I've dreamt in my life dreams that have stayed with me ever after, and changed my ideas: they've gone through and through me, like wine through water, and altered the color of my mind.
Emily Bronte
Wuthering Heights

zaterdag 13 mei 2017

April advanced to May: a bright serene May it was.

Wild primrose -  Wild-Foodies

April advanced to May: a bright serene May it was; days of blue sky, placid sunshine, and soft western or southern gales filled up its duration. And now vegetation matured with vigour; Lowood shook loose its tresses; it became all green, all flowery; its great elm, ash, and oak skeletons were restored to majestic life; woodland plants sprang up profusely in its recesses; unnumbered varieties of
moss filled its hollows, and it made a strange ground-sunshine out of the wealth of its wild primrose plants: I have seen their pale gold gleam in overshadowed spots like scatterings of the sweetest
lustre. All this I enjoyed often and fully, free, unwatched, and almost alone: for this unwonted liberty and pleasure there was a cause, to which it now becomes my task to advert. Have I not described a pleasant site for a dwelling, when I speak of it as bosomed in hill and wood, and rising from the verge of a stream? Assuredly, pleasant enough: but whether healthy or not is another question. 

From Jane Eyre

Mansions in the Sky, Celebrating Branwell Bronte’s Bicentenary.

Leigh from the blog "Love Leigh"
visited the Bronte Parsonage Museum
And made beautiful photographes

From the blog"Love Leigh":

While the Parsonage have planned events throughout the year for all the family, it’s fair to say their crowning glory is the re-creation of Branwell’s bedroom. What was once simply a room to feature portraits painted by Branwell, has been transformed into a cave of chaos and creativity, with stacks of books stashed away in corners of the room, scrunched up pieces of paper with half-baked ideas, ink bottles on the floor, staining the carpet. Paints, brushes, and sketches you can hardly see because the room is so dimly lit. You really get a stark impression of Branwell’s mentality, desperate to succeed in some creative outlet, growing increasingly desperate and despondent as time goes on.
Read and see all: ashleylianne./mansions-in-the-sky-celebrating

donderdag 4 mei 2017

Will the Day Be Bright or Cloudy?

Will the day be bright or cloudy?
Sweetly has its dawn begun
But the heaven may shake with thunder
Ere the setting of the sun

Lady watch Apollo’s journey
Thus thy first born’s course shall be –
If his beams through summer vapours
Warm the earth all placidly
Her days shall pass like a pleasant dream in sweet tranquillity

If it darken if a shadow
Quench his rays and summon rain
Flowers may open buds may blossom
Bud and flower alike are vain
Her days shall pass like a mournful story in care and tears and pain.

If the wind be fresh and free
The wide skies clear and cloudless blue
The woods and fields and golden flowers
Sparkling in sunshine and in dew
Her days shall pass in Glory’s light the world’s drear desert through

Note: There seem to be a number of slightly different versions of this and many of Emily Brontë’s poems, with different line breaks, for example. I’m working from the Everyman’s Library Pocket Poets edition, in which the punctuation seems more minimal than in other editions. I did conduct some research but can’t ascertain which is truest to Brontë’s originals.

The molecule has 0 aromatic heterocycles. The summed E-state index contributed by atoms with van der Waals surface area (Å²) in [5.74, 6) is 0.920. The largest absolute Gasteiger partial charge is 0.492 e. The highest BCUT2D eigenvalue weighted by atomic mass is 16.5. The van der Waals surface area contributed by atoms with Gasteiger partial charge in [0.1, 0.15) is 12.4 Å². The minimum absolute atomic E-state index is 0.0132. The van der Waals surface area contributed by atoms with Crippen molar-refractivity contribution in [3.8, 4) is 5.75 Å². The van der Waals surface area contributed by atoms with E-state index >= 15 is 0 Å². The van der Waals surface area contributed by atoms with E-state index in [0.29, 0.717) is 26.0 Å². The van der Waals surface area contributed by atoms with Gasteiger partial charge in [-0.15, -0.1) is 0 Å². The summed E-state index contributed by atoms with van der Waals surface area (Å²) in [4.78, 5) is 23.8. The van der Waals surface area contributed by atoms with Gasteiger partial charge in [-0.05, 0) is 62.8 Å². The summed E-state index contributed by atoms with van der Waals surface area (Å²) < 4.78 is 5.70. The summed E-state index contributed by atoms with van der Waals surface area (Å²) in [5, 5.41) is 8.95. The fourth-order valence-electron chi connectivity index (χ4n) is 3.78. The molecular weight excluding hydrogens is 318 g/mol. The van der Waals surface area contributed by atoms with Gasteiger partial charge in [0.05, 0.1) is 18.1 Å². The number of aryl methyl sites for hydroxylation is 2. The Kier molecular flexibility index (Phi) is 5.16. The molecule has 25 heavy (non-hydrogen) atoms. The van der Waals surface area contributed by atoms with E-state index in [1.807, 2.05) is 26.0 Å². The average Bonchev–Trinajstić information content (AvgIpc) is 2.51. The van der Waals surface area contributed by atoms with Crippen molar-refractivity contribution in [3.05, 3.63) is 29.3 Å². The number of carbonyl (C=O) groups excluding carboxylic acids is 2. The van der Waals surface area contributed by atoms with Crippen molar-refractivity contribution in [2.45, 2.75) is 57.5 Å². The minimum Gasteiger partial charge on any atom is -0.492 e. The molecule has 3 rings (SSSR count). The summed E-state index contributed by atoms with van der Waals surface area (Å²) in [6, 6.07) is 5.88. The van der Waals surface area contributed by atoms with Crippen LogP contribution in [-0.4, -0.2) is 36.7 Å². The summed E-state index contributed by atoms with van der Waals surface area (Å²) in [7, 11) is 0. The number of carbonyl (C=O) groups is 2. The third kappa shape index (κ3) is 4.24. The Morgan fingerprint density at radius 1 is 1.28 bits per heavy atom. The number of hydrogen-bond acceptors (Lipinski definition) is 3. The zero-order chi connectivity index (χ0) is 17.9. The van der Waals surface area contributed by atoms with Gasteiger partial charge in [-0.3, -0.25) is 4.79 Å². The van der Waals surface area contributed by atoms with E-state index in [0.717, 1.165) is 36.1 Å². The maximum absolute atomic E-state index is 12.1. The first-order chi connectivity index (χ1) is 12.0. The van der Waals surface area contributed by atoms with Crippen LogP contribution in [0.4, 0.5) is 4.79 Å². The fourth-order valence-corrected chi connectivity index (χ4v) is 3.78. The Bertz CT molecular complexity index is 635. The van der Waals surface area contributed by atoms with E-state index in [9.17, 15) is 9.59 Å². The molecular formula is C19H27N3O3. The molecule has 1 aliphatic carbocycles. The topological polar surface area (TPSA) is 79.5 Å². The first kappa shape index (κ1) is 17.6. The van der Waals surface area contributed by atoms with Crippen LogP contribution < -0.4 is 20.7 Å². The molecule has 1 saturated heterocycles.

‘We've got a house...it certainly is a beauty...Elizabeth Gaskell, in a letter to her friend Eliza Fox in 1850.

‘We've got a house...it certainly is a beauty...I must try and make the house give as much pleasure to others as I can.’ Elizabeth Gaskell, in a letter to her friend Eliza Fox in 1850.

Welcome to 84 PLymouth Grove, Manchester.  For over 150 years, this house has been associated with its most famous resident: the novelist, Elizabeth Gaskell, who lived here from 1850 to 1865.
The House, now a Grade II listed property, was built between 1835-1841 on the outer edge of the growing city.  It was built as part of a new suburban development planned by Richard Lane and is a rare example of the elegant Regency-style villas once popular in Manchester. Thanks to a major £2.5m project funded by the Heritage Lottery Fund and others, the restored House is fully open to the public for the first time.

During the time Elizabeth lived here she wrote nearly all of her famous novels, including Cranford, Ruth, North and South and Wives and Daughters. She also wrote the biography of her friend Charlotte Brontë, plus many lively letters.

Notable visitors to the House included fellow writers Charlotte Brontë, Charles Dickens, John Ruskin, the American abolitionist and novelist Harriet Beecher Stowe and musician Charles Hallé.
William and his two unmarried daughters, Meta and Julia, continued to live in the house after Elizabeth’s death in 1865.  When Meta died in 1913 the house and its contents were sold.

This is Jess writes/take-a-walk-on-the-writers-side

donderdag 27 april 2017

The genesis of genius. The tiny books.

The tiny, hand-lettered, hand-bound books Charlotte and Branwell Brontë made as children surely qualify. Measuring about 2.5 by 5 centimeters, page after mini-page brims with poems, stories, songs, illustrations, maps, building plans, and dialogue. The books, lettered in minuscule, even script, tell of the “Glass Town Confederacy,” a fictional world the siblings created for and around Branwell’s toy soldiers, which were both the protagonists of and audience for the little books.